These findings further suggest that medical interventions aimed at increasing the efficiency of whole-body cooling by targeting blood-vessel constriction in the skin could be therapeutically relevant for counteracting the development of MDMA-induced hyperthermia. (NIDA authors: E.A. Kiyatkin, A.H. Kim, K.T. Wakabayashi, M.H. Baumann, and Y. Shaham, J of Neurosci 34:7754–7762, 2014)
Without regulatory T cells (Treg cells), you’d likely die from out-of-control inflammation. Treg cells prevent your immune system from attacking your own tissues. NIH scientists reported that they’ve figured out that the indispensable ingredient for making Treg cells in the thymus is transforming growth factor–beta (TGF-beta). One immunological mystery that needed to be solved was how Treg cells in the thymus are generated from progenitor T cells derived in the bone marrow. Another question was why newborns don’t have thymic Treg cells until the third day after birth.
To solve these and other mysteries, many groups are investigating how the Treg cell develops. Through a series of experiments with lab mice, the researchers found that the thymus doesn’t have very much TGF-beta until the third day after birth, and as soon as the TGF-beta concentration is high enough, the Treg-cell factory gears up.
Many in the field have overlooked the normal process of cell self-destruction (apoptosis) in the model of how Treg cells are generated in the thymus. The researchers demonstrated that apoptotic cells lead to TGF-beta production, which in turn leads to Treg-cell development in the thymus. Without TGF-beta, Treg cells are not generated in the thymus.
Because of the new findings at NIH, immunology has a better model to explain Treg-cell development. Such descriptions of the pathways and molecular players involved in Treg-cell development and function might someday identify molecular targets for developing therapies for people with autoimmune diseases, such as Sjögren syndrome and multiple sclerosis, and for people with oral cancer or other types of cancer. (NIDCR authors: J.E. Konkel, W. Jin, B. Abbatiello, W. Chen; NIAID author: J.R. Grainger, Proc Natl Acad Sci U S A 111:E465–73, 2014) [SUBMITTED BY: GERIANN PIAZZA, NIDCR]
KATYA KADYSHEVSKAYA, SCRIPPS RESEARCH INSTITUTE
The P2Y12 receptor (yellow ribbon) plays a key role in blood-clot formation: When it is stimulated by an adenosine diphosphate (ADP) molecule, blood platelets cluster and clots form (top right). But no one understood how the receptor recognized ADP. In a recent study, however, NIDDK scientists discovered the receptor’s three-dimensional structure and learned that it undergoes pronounced rearrangement when its function is blocked by an antithrombotic drug (upper left).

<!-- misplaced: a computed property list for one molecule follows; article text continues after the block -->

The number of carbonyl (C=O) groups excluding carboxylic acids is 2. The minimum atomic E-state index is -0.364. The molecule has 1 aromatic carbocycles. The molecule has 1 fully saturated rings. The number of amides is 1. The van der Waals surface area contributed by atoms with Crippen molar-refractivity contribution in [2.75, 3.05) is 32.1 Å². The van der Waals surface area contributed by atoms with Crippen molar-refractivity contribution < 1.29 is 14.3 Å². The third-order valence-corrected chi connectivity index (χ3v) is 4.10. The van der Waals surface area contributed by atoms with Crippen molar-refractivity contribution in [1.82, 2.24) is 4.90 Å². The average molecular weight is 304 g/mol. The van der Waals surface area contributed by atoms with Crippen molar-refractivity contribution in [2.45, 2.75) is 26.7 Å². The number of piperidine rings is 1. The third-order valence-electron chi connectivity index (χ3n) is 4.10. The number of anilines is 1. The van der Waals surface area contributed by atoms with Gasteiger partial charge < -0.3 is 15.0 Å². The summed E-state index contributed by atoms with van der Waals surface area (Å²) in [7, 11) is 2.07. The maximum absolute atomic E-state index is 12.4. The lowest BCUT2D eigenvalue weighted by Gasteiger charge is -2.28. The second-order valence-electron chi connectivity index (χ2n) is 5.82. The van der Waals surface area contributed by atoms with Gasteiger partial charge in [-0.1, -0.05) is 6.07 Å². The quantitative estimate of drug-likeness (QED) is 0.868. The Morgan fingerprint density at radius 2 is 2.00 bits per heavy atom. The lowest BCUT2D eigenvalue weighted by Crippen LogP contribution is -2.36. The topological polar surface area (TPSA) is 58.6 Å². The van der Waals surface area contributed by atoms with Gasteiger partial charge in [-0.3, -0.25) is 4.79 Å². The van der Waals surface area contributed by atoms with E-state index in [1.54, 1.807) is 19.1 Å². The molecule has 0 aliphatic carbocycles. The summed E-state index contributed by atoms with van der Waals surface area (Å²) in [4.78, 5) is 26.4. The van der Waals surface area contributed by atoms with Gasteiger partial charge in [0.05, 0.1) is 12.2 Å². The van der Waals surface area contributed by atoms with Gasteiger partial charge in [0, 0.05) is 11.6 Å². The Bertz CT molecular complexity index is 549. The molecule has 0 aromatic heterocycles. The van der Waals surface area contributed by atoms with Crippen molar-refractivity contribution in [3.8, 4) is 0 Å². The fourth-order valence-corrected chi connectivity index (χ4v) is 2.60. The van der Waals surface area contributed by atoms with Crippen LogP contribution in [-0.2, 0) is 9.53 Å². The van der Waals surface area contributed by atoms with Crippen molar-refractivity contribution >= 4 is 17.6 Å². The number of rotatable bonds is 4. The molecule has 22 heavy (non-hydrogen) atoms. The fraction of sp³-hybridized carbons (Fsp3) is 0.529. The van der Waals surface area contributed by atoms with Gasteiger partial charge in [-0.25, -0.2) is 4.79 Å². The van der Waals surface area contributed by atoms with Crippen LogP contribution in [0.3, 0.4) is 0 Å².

A team at NIDDK together with scientists at Scripps Research Institute (La Jolla, Calif.), Chinese Academy of Sciences (Shanghai), and the University of Bonn (Bonn, Germany) published two papers in Nature describing their discovery of the three-dimensional structure of a receptor that plays a key role in blood clotting. When the receptor, named P2Y12, is stimulated by adenosine diphosphate (ADP) molecules, platelets cluster and a thrombus (blood clot) forms. The receptor is one of the most prominent clinical drug targets for the inhibition of platelet aggregation. But, until now, scientists have not understood how the receptor works at the molecular level. The study indicates that the P2Y12 receptor’s structure undergoes a pronounced rearrangement when the ADP is replaced by an antithrombotic drug.
Antithrombotic drugs are used to limit the formation of blood clots that can lead to heart attacks and strokes, two leading causes of death in the United States. Such drugs represent a multibillion-dollar market. Understanding in detail how the P2Y12 receptor responds to drug molecules is the first step toward improving antithrombotic drugs and developing potential treatments for nervous system disorders, chronic pain, and other conditions. (NIDDK authors: Z. Gao, S. Moss, S. Paoletta, E. Kiselev, K. Jacobson, Nature 509:115–118, 2014; NIDDK authors: Z. Gao, S. Paoletta, K. Jacobson, Nature 509:119–122, 2014) [SUBMITTED BY: KRYSTEN CARRERA, NIDDK]